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Tuesday, March 28, 2017

Super-sized Echo Park development headed for Temple Street

alexan

Rendering of the Alexan South Echo | Courtesy Trammell Crow

ECHO PARK — An afternoon ground breaking ceremony is planned for today, Oct. 27, for the newest and largest apartment project on Temple Street: the Alexan South Echo. With five floors, 200 apartments and nearly 22,000-square-feet of retail space spread over 1.7-acres, the Alexan South Echo is so far the largest project to get underway on Temple in recent years.

The developer, Trammell Crow Residential, is going to build the complex in the 1900 block of Temple once occupied by the Derby Dolls roller rink, and, way before that, an ice cream cone plant.  Rents at the development, which would include amenities ranging from a swimming pool to a dog washing/grooming station, would range from $1,700 to $3,900 for a combination of studios and one- and two-bedroom units.

There has been a wave of new new housing rising or planned on or near Temple (check out this map). Three blocks east of the Alexan South site, a four-story, 69-unit apartment building is currently under construction while crews are building a 47-unit complex a few blocks to the west.

Residents have expressed concern that these apartment buildings are too big for the area and could lead to more traffic congestion and competition for scarce street parking. But developers have been attracted to the Temple corridor because they can take advantage of the generous zoning in the area. Some of these developments have targeted tenants who are looking for relatively affordable – and newer – alternatives to pricier places north of the 101.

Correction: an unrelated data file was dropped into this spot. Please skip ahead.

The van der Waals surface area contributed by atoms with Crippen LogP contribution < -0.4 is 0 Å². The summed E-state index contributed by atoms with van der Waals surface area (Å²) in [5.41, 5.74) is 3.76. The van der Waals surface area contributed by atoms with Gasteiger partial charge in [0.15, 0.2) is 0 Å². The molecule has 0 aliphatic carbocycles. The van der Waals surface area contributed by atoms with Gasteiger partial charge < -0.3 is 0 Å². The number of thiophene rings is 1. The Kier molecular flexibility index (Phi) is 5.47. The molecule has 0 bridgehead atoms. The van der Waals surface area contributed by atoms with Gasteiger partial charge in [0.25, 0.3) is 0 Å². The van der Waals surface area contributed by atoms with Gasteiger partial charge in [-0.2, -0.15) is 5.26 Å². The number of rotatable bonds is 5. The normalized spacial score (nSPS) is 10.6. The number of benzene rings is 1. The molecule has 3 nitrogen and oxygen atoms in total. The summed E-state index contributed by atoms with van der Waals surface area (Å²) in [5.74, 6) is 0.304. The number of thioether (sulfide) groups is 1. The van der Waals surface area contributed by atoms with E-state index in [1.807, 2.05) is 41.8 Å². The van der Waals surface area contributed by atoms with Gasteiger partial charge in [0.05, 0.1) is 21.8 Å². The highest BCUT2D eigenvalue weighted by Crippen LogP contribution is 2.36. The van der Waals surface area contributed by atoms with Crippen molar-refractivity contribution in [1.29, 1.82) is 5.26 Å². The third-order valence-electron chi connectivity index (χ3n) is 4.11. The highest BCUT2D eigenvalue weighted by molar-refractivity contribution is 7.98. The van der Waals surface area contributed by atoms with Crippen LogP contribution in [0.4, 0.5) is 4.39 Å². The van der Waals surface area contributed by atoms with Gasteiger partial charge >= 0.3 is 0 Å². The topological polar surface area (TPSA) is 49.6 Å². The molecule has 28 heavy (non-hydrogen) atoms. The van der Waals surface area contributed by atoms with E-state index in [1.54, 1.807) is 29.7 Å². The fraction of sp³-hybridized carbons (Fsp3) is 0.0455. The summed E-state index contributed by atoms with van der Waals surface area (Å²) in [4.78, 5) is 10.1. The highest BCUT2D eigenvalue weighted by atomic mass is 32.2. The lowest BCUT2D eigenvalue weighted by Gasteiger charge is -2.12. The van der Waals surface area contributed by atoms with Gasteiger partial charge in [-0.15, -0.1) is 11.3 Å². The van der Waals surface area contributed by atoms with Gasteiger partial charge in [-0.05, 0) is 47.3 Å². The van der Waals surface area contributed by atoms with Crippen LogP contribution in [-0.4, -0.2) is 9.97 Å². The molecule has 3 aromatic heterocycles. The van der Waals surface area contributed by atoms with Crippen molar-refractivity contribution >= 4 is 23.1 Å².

Screenshot 2015-12-10 at 3.10.51 PM

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Jesús Sanchez, Publisher
The Eastsider

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19 comments

  1. And all not under rent control! Yes, that’s right, more power to the corporate landlords! Ridiculous!
    Rent control for ALL apartments or no rent control at all!

  2. It’s not the prettiest building, but it’ll be good for the area.

  3. as a person who lives right across the street this is really upsetting and totally out of place for this neighborhood. I am so over this.

  4. I agree with Mike. This is in a corridor well-served by transit and bicycling, that already has higher density development, and the new neighbors will add to the diversity of the neighborhood!

    I would also note this new report by McKinsey that finds LA County has between 5,600 and 8,900 multifamily parcels that are currently vacant. We need more development, not less,

    http://la.curbed.com/2016/10/27/13424500/housing-shortage-development-california-los-angeles

    • I always love the throw away line about new neighbors adding to the diversity. Like this is a homogenous area? How much more diversity do we need? We Are Diverse!